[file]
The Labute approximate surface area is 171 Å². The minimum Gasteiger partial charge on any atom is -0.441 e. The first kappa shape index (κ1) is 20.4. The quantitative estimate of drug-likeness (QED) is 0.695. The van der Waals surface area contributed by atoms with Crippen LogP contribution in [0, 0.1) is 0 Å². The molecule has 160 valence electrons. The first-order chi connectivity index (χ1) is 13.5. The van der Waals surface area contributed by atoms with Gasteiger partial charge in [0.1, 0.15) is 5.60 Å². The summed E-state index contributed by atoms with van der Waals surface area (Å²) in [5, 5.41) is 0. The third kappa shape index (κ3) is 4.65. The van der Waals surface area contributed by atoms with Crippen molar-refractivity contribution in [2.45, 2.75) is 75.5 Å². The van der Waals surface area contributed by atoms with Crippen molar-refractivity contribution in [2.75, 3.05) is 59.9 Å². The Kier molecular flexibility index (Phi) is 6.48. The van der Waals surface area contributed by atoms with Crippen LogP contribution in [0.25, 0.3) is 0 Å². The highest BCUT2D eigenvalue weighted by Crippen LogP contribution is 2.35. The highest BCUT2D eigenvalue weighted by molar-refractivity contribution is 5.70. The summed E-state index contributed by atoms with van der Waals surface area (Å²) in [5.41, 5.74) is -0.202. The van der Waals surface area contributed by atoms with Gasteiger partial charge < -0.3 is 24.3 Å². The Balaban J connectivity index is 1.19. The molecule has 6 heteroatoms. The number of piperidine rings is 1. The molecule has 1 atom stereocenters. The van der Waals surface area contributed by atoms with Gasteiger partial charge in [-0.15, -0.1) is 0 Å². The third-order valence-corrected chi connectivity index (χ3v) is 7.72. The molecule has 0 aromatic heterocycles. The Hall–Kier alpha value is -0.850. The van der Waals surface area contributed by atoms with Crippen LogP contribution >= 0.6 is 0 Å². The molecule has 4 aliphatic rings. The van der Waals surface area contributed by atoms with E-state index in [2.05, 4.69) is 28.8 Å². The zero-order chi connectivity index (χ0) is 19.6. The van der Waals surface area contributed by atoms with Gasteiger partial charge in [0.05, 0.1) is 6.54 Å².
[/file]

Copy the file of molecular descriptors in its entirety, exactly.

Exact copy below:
The Labute approximate surface area is 171 Å². The minimum Gasteiger partial charge on any atom is -0.441 e. The first kappa shape index (κ1) is 20.4. The quantitative estimate of drug-likeness (QED) is 0.695. The van der Waals surface area contributed by atoms with Crippen LogP contribution in [0, 0.1) is 0 Å². The molecule has 160 valence electrons. The first-order chi connectivity index (χ1) is 13.5. The van der Waals surface area contributed by atoms with Gasteiger partial charge in [0.1, 0.15) is 5.60 Å². The summed E-state index contributed by atoms with van der Waals surface area (Å²) in [5, 5.41) is 0. The third kappa shape index (κ3) is 4.65. The van der Waals surface area contributed by atoms with Crippen molar-refractivity contribution in [2.45, 2.75) is 75.5 Å². The van der Waals surface area contributed by atoms with Crippen molar-refractivity contribution in [2.75, 3.05) is 59.9 Å². The Kier molecular flexibility index (Phi) is 6.48. The van der Waals surface area contributed by atoms with Crippen LogP contribution in [0.25, 0.3) is 0 Å². The highest BCUT2D eigenvalue weighted by Crippen LogP contribution is 2.35. The highest BCUT2D eigenvalue weighted by molar-refractivity contribution is 5.70. The summed E-state index contributed by atoms with van der Waals surface area (Å²) in [5.41, 5.74) is -0.202. The van der Waals surface area contributed by atoms with Gasteiger partial charge < -0.3 is 24.3 Å². The Balaban J connectivity index is 1.19. The molecule has 6 heteroatoms. The number of piperidine rings is 1. The molecule has 1 atom stereocenters. The van der Waals surface area contributed by atoms with Gasteiger partial charge in [-0.15, -0.1) is 0 Å². The third-order valence-corrected chi connectivity index (χ3v) is 7.72. The molecule has 0 aromatic heterocycles. The Hall–Kier alpha value is -0.850. The van der Waals surface area contributed by atoms with Crippen LogP contribution >= 0.6 is 0 Å². The molecule has 4 aliphatic rings. The van der Waals surface area contributed by atoms with E-state index in [2.05, 4.69) is 28.8 Å². The zero-order chi connectivity index (χ0) is 19.6. The van der Waals surface area contributed by atoms with Gasteiger partial charge in [0.05, 0.1) is 6.54 Å².